“It’s a really elegant and creative design to make tough adhesives that work in wet environments,” says Mark W. Grinstaff of Boston University, who was not involved in the work.
For just about his entire life, Ron Smith has been a subject of a scientific inquiry. At birth, in 1972, he was studied by scientists, and then assessed again at age three to document his physical fitness, mental health and intelligence. Every few years after that, he has returned to be poked, prodded and tested in the name of science. This year, Smith will turn 45.
In humans, developing metabolic disease, particularly type 2 diabetes, is correlated with having bacteria that penetrate the mucus lining of the colon, according to a study led by Drs. Benoit Chassaing and Andrew Gewirtz at Georgia State University.
NIR BARZILAI HAS a plan. It’s a really big plan that might one day change medicine and health care as we know it. Its promise: extending our years of healthy, disease-free living by decades.
Lyme disease is a bacterial infection spread by ticks. It affects thousands of Americans each year, and the number of cases of tick-borne diseases is on the rise in the United States. For researchers, the hunt for a safe, effective Lyme disease vaccine continues.
It was a fact widely known that Margaret Thatcher could get by on only four hours’ sleep a night.
And just like the former British prime minister, some high-profile business leaders also claim to do their best work on only the briefest of shut-eye. Jack Dorsey, who is CEO of both Twitter and the payments company Square, said recently: “I don’t sleep much, but it’s enough.”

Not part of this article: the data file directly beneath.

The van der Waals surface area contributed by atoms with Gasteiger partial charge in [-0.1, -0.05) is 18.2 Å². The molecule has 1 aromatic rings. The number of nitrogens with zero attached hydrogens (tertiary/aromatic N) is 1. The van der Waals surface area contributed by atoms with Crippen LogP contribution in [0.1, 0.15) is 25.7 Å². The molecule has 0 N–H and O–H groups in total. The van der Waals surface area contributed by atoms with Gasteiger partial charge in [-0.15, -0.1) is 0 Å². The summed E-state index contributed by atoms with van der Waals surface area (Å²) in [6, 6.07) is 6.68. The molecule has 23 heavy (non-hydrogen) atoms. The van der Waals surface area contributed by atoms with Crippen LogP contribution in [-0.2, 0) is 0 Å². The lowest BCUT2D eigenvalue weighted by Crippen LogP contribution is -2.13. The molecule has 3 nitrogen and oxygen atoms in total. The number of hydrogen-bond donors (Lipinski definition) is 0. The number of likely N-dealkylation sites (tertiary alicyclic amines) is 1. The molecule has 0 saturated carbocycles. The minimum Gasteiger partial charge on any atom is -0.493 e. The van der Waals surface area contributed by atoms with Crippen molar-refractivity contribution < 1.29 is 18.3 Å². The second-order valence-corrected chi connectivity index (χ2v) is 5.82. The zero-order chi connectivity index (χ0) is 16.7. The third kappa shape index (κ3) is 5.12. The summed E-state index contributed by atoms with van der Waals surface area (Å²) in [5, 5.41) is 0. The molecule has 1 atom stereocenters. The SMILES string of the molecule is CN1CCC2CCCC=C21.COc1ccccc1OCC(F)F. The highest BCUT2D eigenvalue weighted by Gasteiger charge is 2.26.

So why is it that some people can be productive and energetic despite getting less sleep than everyone else?
Fungus specifically targets mosquitoes, is safe for humans and other insects
Malaria kills nearly half a million people every year, according to the World Health Organization (WHO). In some of the hardest-hit areas in sub-Saharan Africa, the mosquitoes that carry the malaria parasite have become resistant to traditional chemical insecticides, complicating efforts to fight the disease.
Eradicating painful transplant procedures will help both patients and donors.
Researchers have developed a synthetic bone material which could one day replace painful and difficult bone marrow transplants.
In some trials, “deep learning” systems have outperformed human experts.
ILLUSTRATION BY DANIEL SAVAGE
One evening last November, a fifty-four-year-old woman from the Bronx arrived at the emergency room at Columbia University’s medical center with a grinding headache. Her vision had become blurry, she told the E.R. doctors, and her left hand felt numb and weak. The doctors examined her and ordered a CT scan of her head.
PHOTO Professor Peter Choong demonstrates the Biopen which has been successfully tested on sheep.
SUPPLIED: ST VINCENT’S HOSPITAL
Australian surgeons hope to prevent the onset of osteoarthritis in patients by using 3D technology to print live cells to repair damage to bones, muscles, tendons and tissue in organs.
Plant-based products meant to resemble animal foods are becoming even more convincing and delicious – and lowering the barriers to a vegan lifestyle
Some of the most anticipated and iconic promises of the future have come up empty. There are no flying cars, interstellar teleporters, floating hoverboards, or fully functional, live-in robotic house cleaners. Not only have we not colonised Mars – we haven’t even set foot on it.
“Take what you need, give if you can.”
In the first of its kind, a food-rescue supermarket opens its doors in Sydney, Australia. The revolutionary food store was opened by OzHarvest, Australia’s leading food waste organisation. The food rescue operation collects surplus food from 2,000 commercial outlets and redistributes it to 900 charities.